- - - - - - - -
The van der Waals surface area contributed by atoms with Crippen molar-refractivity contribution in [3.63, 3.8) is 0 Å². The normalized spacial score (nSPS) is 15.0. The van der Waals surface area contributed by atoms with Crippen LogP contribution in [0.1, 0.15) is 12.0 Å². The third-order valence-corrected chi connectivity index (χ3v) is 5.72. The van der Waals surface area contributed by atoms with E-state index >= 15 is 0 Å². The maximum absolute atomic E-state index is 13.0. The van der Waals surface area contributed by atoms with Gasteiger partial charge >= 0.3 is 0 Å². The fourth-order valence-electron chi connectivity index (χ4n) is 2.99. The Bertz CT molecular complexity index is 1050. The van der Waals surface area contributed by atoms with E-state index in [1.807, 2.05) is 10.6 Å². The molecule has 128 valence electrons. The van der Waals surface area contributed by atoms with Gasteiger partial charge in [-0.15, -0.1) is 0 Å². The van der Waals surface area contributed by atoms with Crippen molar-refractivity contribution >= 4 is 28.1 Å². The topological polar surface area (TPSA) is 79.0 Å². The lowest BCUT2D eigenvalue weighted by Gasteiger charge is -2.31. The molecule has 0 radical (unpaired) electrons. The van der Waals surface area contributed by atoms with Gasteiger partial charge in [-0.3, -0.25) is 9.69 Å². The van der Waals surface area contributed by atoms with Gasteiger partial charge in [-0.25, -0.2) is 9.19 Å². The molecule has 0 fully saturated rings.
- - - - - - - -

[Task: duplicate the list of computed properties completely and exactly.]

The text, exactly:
The van der Waals surface area contributed by atoms with Crippen molar-refractivity contribution in [3.63, 3.8) is 0 Å². The normalized spacial score (nSPS) is 15.0. The van der Waals surface area contributed by atoms with Crippen LogP contribution in [0.1, 0.15) is 12.0 Å². The third-order valence-corrected chi connectivity index (χ3v) is 5.72. The van der Waals surface area contributed by atoms with E-state index >= 15 is 0 Å². The maximum absolute atomic E-state index is 13.0. The van der Waals surface area contributed by atoms with Gasteiger partial charge >= 0.3 is 0 Å². The fourth-order valence-electron chi connectivity index (χ4n) is 2.99. The Bertz CT molecular complexity index is 1050. The van der Waals surface area contributed by atoms with E-state index in [1.807, 2.05) is 10.6 Å². The molecule has 128 valence electrons. The van der Waals surface area contributed by atoms with Gasteiger partial charge in [-0.15, -0.1) is 0 Å². The van der Waals surface area contributed by atoms with Crippen molar-refractivity contribution >= 4 is 28.1 Å². The topological polar surface area (TPSA) is 79.0 Å². The lowest BCUT2D eigenvalue weighted by Gasteiger charge is -2.31. The molecule has 0 radical (unpaired) electrons. The van der Waals surface area contributed by atoms with Gasteiger partial charge in [-0.3, -0.25) is 9.69 Å². The van der Waals surface area contributed by atoms with Gasteiger partial charge in [-0.25, -0.2) is 9.19 Å². The molecule has 0 fully saturated rings.